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Epigenome-wide DNA methylation assay reveals placental epigenetic markers for noninvasive fetal single-nucleotide polymorphism genotyping in maternal plasma


  • These studies were supported by the National Natural Science Foundation of China (Grants 81001352 and 81273347) and the Fundamental Research Funds for the Central Universities (12YKPY04).



The use of DNA methylation difference between maternal blood cell and fetal (placental) DNA is one of the main areas of interest for the development of fetal epigenetics markers in maternal plasma.

Study Design and Methods

We employed a methylation array (HumanMethylation450 array, Illumina, Inc.) to identify novel biomarkers that are specially hypermethylated in placental DNA versus maternal blood cells in a genome-wide basis. Validation by bisulfite genomic sequencing was performed and the priority was given to potential targets that harbor differential methylated CpG sites overlapped with at least two methylation-sensitive restriction enzyme (MSRE) recognizing sites, as well as one polymorphic single-nucleotide polymorphism (SNP), within a short DNA stretch. Three candidate regions of PSMB8, SKI, and CHST11 gene were selected for developing a preliminary polymerase chain reaction assay with MSRE digestion of maternal plasma DNA. SNP genotypes were confirmed by direct sequencing.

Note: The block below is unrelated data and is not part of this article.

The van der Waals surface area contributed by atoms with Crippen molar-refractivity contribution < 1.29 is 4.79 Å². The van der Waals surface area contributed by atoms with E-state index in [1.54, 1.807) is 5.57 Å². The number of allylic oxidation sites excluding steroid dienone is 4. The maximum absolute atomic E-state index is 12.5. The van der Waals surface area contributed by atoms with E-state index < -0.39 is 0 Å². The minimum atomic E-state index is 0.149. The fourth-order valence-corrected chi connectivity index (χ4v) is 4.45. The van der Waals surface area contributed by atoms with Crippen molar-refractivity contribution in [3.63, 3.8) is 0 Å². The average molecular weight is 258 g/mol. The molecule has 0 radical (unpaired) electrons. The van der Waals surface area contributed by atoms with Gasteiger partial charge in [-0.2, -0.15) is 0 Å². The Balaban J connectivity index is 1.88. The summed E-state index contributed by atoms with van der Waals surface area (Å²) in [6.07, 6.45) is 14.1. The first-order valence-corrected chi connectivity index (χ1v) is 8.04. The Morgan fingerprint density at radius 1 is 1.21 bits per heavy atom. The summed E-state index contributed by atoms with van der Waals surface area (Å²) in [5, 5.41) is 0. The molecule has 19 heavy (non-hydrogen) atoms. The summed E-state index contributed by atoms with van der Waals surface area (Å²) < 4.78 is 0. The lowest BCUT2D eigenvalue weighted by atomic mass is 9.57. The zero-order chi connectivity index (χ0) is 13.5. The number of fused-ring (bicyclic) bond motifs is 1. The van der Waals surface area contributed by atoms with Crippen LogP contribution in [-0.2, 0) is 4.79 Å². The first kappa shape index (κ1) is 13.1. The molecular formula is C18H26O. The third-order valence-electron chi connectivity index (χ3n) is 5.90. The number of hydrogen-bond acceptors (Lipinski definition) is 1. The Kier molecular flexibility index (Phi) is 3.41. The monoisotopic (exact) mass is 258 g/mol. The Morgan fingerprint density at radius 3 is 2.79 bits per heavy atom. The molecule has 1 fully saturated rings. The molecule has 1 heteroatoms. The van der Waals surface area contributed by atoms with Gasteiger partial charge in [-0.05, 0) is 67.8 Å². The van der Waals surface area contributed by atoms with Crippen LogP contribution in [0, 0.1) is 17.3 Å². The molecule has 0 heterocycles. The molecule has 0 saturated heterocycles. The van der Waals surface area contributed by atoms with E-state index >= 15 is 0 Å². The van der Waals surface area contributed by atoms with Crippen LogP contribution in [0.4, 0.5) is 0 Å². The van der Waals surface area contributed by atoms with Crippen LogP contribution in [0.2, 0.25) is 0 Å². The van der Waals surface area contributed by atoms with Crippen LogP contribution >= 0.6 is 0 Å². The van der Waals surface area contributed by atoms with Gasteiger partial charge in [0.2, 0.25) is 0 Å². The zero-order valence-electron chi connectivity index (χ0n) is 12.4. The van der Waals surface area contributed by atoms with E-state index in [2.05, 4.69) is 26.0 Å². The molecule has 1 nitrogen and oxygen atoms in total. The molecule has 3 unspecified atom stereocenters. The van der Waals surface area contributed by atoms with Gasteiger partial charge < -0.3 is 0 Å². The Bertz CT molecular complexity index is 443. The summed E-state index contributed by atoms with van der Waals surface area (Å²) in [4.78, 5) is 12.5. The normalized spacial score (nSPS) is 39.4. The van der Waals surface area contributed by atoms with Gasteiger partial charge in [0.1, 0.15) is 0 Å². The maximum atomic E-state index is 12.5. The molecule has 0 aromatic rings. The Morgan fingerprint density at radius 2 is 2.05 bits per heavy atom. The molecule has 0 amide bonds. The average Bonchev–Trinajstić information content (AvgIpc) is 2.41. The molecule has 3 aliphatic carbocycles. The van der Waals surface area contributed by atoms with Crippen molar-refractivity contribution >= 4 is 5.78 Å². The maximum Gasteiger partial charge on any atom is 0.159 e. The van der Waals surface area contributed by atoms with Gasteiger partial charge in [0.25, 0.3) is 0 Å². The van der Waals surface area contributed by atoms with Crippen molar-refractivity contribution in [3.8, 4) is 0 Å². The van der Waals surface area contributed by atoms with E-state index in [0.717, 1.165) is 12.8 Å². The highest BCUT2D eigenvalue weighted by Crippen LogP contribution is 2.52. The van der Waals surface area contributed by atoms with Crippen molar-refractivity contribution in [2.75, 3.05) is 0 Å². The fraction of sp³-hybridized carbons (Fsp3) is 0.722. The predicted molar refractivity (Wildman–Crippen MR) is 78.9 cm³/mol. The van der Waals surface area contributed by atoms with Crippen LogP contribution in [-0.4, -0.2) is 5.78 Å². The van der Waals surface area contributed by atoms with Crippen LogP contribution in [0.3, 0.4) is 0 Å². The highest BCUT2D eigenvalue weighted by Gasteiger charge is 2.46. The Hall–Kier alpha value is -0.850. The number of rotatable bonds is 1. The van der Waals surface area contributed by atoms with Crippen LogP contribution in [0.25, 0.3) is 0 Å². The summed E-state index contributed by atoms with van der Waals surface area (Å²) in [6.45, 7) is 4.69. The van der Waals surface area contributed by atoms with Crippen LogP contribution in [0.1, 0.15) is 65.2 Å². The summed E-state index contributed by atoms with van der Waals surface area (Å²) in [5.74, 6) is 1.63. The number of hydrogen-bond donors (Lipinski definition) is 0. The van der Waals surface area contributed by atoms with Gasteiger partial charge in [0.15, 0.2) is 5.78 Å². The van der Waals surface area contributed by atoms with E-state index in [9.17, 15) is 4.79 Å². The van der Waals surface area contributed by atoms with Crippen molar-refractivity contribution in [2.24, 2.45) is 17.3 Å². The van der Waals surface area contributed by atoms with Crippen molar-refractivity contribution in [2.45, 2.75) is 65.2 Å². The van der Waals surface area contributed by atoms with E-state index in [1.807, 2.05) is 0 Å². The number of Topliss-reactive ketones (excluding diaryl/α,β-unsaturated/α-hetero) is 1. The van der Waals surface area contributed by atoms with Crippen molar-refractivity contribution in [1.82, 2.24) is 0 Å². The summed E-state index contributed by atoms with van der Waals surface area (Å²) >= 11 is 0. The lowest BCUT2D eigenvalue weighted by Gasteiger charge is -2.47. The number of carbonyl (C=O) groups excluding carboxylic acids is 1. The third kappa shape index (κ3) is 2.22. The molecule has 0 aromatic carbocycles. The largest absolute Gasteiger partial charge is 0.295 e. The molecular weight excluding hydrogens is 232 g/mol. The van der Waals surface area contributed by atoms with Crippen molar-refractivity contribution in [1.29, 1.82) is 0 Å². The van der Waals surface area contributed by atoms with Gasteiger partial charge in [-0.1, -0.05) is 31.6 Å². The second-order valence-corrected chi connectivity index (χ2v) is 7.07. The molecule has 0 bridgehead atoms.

We identified 2944 and 5218 fetal-specific hypermethylated CpG sites in the first- and third-trimester placenta, respectively, of which 2613 were overlapped, suggesting a consistency of differential methylation during the whole pregnancy. The array results were confirmed by bisulfite genomic sequencing. The preliminary tests in maternal plasma showed that postdigestion hypermathylated versions of these candidate molecules were detectable only in pregnant women. We further revealed that methylated targets in maternal plasma possessed the fetal SNP genotypes.


The present studies systematically identified hypermethylated sites in fetal tissues and preliminarily demonstrated that some of the fetal epigenetic markers that contain informative SNPs have great potential for noninvasive fetal genetic diagnosis.